Tuesday, February 22, 2011

A few points of interest for formulating...

When I use aloe vera in my creations, I mean the liquid not the gel. Or you could make your own liquid with the 99X concentrated aloe vera (don't forget to preserve it once you've made it). But you definitely want to use the liquid.

If you don't want to use silicones, don't. Use an oil in its place or leave it out and modify your recipe that way. If you're making a hair care product, leave the silicones out and use an oil or silicone substitute of your choice or just leave it out and increase your water amount. If you're making a lotion, use an oil or silicone substitute in its place in the proper phase or leave it out and modify the water phase and emulsifier accordingly.

If you're using more than 1% essential or fragrance oils, you might want to consider adding more emulsifier. Although 1% isn't a lot, going higher than that - say 3% in a foot lotion - means you're adding more oil to your product and you need to compensate to keep your emulsification stable. So let's say you're adding 1% Vitamin E and 3% essential oil blend. I'd add 1% more emulsifier to my heated oil phase (and remove the water amount as needed) to compensate for the increase in oils.

Beeswax is not an emulsifier! You might see water-in-oil recipes calling for beeswax and borax, but that's the only time beeswax is an emulsifier. If you see an oil-in-water recipe (meaning there's more water than oil, the kind I make) and it calls for beeswax in a recipe as the emulsifier, ignore it. The only way to make beeswax an emulsifier in a recipe is to include borax, and that only works in water-in-oil recipes (like cold cream). Please consult the post "How can you tell if it's a good recipe" for more information.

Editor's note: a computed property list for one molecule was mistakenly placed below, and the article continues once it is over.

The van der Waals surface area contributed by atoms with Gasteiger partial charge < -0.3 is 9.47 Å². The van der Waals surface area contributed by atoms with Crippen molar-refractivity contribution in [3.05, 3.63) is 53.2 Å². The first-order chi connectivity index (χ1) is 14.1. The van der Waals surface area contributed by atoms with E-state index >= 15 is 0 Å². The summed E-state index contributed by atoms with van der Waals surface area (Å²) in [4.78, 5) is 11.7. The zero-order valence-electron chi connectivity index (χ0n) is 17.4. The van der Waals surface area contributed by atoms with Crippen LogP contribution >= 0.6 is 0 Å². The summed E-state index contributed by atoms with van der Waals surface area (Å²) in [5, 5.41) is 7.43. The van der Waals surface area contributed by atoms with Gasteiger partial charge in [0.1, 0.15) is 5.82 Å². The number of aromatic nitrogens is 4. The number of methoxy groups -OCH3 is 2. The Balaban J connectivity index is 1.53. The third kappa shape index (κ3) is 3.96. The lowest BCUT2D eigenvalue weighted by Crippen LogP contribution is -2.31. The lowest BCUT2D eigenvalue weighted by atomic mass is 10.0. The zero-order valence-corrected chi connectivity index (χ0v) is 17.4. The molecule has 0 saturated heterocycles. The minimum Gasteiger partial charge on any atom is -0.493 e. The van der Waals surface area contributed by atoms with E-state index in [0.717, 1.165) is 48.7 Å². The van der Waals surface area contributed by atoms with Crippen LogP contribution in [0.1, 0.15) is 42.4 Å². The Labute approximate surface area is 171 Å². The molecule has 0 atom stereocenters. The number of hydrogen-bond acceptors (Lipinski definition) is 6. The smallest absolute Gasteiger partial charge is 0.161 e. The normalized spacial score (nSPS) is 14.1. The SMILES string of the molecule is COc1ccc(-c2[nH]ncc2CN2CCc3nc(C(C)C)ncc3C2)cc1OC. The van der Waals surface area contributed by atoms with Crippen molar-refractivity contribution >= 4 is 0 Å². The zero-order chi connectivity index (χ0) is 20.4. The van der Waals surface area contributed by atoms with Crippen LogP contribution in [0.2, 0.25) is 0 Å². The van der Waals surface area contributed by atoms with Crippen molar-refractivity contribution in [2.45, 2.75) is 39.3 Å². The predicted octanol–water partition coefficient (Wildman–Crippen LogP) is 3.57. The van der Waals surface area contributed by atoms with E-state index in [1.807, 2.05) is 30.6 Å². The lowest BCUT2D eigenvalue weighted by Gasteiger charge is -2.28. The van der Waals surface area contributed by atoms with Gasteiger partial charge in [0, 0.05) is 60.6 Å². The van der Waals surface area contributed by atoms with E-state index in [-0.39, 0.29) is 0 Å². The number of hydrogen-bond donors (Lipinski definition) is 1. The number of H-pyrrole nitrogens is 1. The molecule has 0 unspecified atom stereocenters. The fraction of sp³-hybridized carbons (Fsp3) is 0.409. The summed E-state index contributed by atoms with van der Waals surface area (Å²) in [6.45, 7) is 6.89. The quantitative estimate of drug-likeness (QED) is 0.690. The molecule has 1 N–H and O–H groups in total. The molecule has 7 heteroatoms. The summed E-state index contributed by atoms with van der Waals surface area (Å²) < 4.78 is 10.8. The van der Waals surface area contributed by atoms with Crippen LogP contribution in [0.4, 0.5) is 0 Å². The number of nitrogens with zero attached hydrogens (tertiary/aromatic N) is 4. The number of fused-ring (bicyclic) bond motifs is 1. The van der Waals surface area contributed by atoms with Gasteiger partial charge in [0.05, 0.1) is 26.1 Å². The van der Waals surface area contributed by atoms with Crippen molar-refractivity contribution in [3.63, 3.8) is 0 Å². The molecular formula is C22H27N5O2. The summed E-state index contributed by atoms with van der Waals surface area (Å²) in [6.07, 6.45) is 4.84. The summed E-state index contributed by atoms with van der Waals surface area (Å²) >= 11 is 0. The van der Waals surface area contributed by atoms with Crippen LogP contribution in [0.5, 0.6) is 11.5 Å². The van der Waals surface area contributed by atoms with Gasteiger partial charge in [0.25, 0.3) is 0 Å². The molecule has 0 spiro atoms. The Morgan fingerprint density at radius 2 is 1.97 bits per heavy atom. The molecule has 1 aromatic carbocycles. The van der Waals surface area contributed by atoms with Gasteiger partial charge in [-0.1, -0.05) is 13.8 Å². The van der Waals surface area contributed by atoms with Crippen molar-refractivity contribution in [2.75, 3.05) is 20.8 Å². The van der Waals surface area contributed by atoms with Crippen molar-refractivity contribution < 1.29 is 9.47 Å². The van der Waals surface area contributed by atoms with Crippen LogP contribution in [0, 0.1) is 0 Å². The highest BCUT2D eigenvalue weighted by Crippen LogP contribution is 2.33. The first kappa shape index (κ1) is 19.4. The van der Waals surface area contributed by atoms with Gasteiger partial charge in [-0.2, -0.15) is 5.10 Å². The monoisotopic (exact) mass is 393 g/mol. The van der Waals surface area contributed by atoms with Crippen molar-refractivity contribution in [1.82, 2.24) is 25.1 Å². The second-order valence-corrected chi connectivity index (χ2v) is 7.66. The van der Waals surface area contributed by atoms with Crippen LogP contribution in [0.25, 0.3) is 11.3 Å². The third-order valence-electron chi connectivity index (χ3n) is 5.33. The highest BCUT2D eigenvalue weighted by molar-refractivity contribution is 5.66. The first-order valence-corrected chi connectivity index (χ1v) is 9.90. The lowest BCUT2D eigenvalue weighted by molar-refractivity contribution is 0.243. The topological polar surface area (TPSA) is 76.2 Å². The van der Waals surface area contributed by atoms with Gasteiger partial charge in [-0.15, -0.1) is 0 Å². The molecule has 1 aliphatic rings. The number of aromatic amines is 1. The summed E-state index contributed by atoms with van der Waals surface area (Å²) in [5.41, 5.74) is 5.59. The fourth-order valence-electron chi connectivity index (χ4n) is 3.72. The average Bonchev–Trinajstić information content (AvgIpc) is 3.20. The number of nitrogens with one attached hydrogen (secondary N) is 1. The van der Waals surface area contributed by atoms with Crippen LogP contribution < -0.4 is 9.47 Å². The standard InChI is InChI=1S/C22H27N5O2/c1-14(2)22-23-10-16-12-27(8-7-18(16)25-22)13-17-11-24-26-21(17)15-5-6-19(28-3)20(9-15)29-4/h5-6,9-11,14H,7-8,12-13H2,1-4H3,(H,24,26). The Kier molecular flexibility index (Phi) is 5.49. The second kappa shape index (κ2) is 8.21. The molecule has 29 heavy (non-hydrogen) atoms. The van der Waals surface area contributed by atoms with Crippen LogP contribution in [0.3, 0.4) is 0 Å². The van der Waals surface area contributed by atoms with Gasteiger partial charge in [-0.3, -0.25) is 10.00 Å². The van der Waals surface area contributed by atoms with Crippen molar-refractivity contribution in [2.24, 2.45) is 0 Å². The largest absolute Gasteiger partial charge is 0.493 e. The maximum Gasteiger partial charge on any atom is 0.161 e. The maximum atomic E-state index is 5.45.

And when I recommend weighing everything, I do mean everything, including your essential and fragrance oils. I see recipes calling for 20 drops of this or that - what does that mean? Is that a large drop through a pipette or eye dropper or from an orifice cap? If I want to make a double batch, should I go with 40 drops? When I see a recipe like this, I get out my tiny scale and I try to measure what that 20 drops might weigh. And remember, 20 drops of lavender essential oil from one company might not mean 20 drops from another company. It's all about relative density! So please, don't use volume measurements for any of your ingredients!

5 comments:

Rocio said...

Hi Susan:
Can I preserve Aloe vera with the same preservative that I use in my lotion?

My bes regards

Susan Barclay-Nichols said...

Hi Rocio. Yes, and use it at the recommended amount (I'd go for the maximum for a botanical ingredient like aloe vera.)

Rocio said...

Sorry Susan, but I have another question:

What pH Should a lotion have?
Is the same for a hand, body and face cream o lotion?

Thanks

Have a nice day

Susan Barclay-Nichols said...

Hi Rocio. A lotion should have a pH of around 5.5 to 6.5, depending on the lotion. If you are making a moisturizer with AHAs, you'll probably have a lower pH because those ingredients like a more acidic pH to work well.

Mychelle said...

"Beeswax is not an emulsifier" - thank you Susan! I am always trying to explain this to newbies who are convinced for some reason that beeswax alone will emulsify their product. I don't get it. From now on I'm sending them straight to your blog. Though I already send people here all the time. :)